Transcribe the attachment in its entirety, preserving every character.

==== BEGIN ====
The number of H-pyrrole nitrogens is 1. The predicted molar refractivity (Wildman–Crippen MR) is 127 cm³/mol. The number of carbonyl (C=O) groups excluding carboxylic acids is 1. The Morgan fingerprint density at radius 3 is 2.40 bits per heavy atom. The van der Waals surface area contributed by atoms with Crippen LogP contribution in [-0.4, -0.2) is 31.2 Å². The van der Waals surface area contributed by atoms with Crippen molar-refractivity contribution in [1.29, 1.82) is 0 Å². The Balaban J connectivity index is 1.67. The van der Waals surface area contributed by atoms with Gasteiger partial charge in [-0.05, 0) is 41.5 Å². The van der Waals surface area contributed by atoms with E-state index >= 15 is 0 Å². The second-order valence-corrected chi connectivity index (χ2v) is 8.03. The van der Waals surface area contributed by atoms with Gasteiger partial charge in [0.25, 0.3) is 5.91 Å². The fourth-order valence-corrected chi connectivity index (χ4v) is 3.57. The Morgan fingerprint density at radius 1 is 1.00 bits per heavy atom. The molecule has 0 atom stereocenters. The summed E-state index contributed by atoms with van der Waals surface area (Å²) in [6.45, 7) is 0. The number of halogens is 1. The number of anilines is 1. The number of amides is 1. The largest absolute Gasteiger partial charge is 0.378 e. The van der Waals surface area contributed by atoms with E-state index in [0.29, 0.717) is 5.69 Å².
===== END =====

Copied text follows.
The number of H-pyrrole nitrogens is 1. The predicted molar refractivity (Wildman–Crippen MR) is 127 cm³/mol. The number of carbonyl (C=O) groups excluding carboxylic acids is 1. The Morgan fingerprint density at radius 3 is 2.40 bits per heavy atom. The van der Waals surface area contributed by atoms with Crippen LogP contribution in [-0.4, -0.2) is 31.2 Å². The van der Waals surface area contributed by atoms with Crippen molar-refractivity contribution in [1.29, 1.82) is 0 Å². The Balaban J connectivity index is 1.67. The van der Waals surface area contributed by atoms with Gasteiger partial charge in [-0.05, 0) is 41.5 Å². The van der Waals surface area contributed by atoms with E-state index >= 15 is 0 Å². The second-order valence-corrected chi connectivity index (χ2v) is 8.03. The van der Waals surface area contributed by atoms with Gasteiger partial charge in [0.25, 0.3) is 5.91 Å². The fourth-order valence-corrected chi connectivity index (χ4v) is 3.57. The Morgan fingerprint density at radius 1 is 1.00 bits per heavy atom. The molecule has 0 atom stereocenters. The summed E-state index contributed by atoms with van der Waals surface area (Å²) in [6.45, 7) is 0. The number of halogens is 1. The number of anilines is 1. The number of amides is 1. The largest absolute Gasteiger partial charge is 0.378 e. The van der Waals surface area contributed by atoms with E-state index in [0.29, 0.717) is 5.69 Å².